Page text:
Summer research pays off for Sydney Robertson
Some students spend their summer traveling exotic locations or working boring summer jobs. Sydney Robertson, a senior Biology student, decided to spend her summer in the lab solving the genome of Rhodopseudomonas rutila (and seven other bacterial genomes). Besides gaining valuable technical and research skills, this also resulted in a recent publication in the journal Microbiology Resource Announcements, entitled: Draft Whole-Genome Sequence of the purple nonsulfur photosynthetic bacterium Rhodospeudomonas rutila R1.
These bacterial genomes were never sequenced before and unraveling these has environmental and evolutionary implications. Specifically, these efforts contribute to the suggestion that there is a need for a re-classification of the Rhodopseudomas bacterial species.
Over the summer Sydney learned all the steps involved in genomic DNA extraction, building sequencing libraries, operating the Illumina MiniSeq sequencer, genome assembly and data analysis. As the lead author of this recent publication, she also gained insight in the process of getting experimental results published in a peer-reviewed scientific journal. This certainly was a busy summer for Sydney, but as a former BU Softball student athlete, she is used to juggling a busy schedule with her studies and research.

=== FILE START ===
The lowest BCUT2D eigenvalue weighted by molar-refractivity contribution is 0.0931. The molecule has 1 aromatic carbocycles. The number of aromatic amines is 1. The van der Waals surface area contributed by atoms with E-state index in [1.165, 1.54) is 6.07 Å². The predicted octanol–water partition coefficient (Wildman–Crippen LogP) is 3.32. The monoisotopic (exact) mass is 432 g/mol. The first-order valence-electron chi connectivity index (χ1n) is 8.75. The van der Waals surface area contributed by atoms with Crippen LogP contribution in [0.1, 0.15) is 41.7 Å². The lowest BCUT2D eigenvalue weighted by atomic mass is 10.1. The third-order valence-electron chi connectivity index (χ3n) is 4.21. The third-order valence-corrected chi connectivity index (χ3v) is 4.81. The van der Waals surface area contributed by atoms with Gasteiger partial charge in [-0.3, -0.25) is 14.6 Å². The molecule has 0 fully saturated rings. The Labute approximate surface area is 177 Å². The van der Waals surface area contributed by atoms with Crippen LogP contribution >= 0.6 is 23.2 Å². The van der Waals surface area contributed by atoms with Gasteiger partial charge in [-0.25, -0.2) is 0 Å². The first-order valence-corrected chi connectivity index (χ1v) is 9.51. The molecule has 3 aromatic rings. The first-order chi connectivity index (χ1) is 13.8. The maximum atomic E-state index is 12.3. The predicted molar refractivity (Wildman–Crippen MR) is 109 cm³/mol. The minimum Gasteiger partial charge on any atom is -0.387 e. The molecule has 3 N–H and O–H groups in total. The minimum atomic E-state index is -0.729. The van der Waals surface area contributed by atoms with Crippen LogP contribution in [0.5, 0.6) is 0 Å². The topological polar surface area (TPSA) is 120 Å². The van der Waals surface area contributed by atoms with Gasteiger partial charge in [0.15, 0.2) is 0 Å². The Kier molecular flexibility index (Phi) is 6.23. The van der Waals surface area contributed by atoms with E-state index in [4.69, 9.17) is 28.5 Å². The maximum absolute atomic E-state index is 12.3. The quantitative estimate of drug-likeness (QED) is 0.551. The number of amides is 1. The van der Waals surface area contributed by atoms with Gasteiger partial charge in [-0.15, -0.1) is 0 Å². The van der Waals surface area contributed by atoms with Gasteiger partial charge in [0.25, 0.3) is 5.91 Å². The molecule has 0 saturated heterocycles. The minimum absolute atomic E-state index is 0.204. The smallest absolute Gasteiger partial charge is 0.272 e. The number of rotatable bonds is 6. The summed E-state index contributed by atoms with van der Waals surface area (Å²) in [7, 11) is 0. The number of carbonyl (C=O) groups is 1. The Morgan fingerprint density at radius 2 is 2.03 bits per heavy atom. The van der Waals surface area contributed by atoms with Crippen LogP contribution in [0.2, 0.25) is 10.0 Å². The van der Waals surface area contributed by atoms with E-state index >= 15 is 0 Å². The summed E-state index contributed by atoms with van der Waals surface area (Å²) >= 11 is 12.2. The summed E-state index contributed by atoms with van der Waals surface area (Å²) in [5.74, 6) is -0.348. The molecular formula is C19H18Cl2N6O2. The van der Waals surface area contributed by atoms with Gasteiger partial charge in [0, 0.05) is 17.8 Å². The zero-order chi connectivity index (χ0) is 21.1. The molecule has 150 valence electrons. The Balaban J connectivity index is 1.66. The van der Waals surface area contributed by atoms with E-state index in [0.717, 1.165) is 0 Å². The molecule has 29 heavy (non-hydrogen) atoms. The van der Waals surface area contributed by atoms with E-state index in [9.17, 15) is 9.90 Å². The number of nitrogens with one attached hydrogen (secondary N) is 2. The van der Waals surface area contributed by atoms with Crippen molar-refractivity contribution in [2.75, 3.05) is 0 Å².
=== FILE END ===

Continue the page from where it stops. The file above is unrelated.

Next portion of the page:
Whether you continue your research in a medical, healthcare, or environmental science field, the process of next generation sequencing is becoming more and more prevalent, and having a comprehensive understanding of this process and knowing how to interpret and analyze genome data is valuable in both research and applied science careers.
Sydney is continuing her research at the BU Science labs until her graduation next spring, and as she mentions in the video “there are more than enough projects for people to get started on”. If you are interested in joining any of the ongoing research projects or have ideas for new projects, don’t hesitate to reach out to any of us at BUNSCE!